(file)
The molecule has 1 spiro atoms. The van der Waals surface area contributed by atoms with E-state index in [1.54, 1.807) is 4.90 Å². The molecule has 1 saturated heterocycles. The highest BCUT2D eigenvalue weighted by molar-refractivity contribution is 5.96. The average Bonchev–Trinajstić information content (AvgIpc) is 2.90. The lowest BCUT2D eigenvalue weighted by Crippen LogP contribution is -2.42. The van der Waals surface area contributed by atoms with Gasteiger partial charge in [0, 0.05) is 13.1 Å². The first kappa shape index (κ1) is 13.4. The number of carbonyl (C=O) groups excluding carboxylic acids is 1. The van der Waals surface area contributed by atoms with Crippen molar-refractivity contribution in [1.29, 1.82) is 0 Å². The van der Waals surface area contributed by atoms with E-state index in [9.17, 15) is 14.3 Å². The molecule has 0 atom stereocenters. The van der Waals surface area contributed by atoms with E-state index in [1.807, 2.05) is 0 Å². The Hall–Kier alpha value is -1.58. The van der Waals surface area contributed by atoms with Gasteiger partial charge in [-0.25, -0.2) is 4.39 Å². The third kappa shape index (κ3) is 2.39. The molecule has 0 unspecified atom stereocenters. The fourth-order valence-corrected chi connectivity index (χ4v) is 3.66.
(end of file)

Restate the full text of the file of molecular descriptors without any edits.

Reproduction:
The molecule has 1 spiro atoms. The van der Waals surface area contributed by atoms with E-state index in [1.54, 1.807) is 4.90 Å². The molecule has 1 saturated heterocycles. The highest BCUT2D eigenvalue weighted by molar-refractivity contribution is 5.96. The average Bonchev–Trinajstić information content (AvgIpc) is 2.90. The lowest BCUT2D eigenvalue weighted by Crippen LogP contribution is -2.42. The van der Waals surface area contributed by atoms with Gasteiger partial charge in [0, 0.05) is 13.1 Å². The first kappa shape index (κ1) is 13.4. The number of carbonyl (C=O) groups excluding carboxylic acids is 1. The van der Waals surface area contributed by atoms with Crippen molar-refractivity contribution in [1.29, 1.82) is 0 Å². The van der Waals surface area contributed by atoms with E-state index in [9.17, 15) is 14.3 Å². The molecule has 0 atom stereocenters. The van der Waals surface area contributed by atoms with E-state index in [1.807, 2.05) is 0 Å². The Hall–Kier alpha value is -1.58. The van der Waals surface area contributed by atoms with Gasteiger partial charge in [-0.25, -0.2) is 4.39 Å². The third kappa shape index (κ3) is 2.39. The molecule has 0 unspecified atom stereocenters. The fourth-order valence-corrected chi connectivity index (χ4v) is 3.66.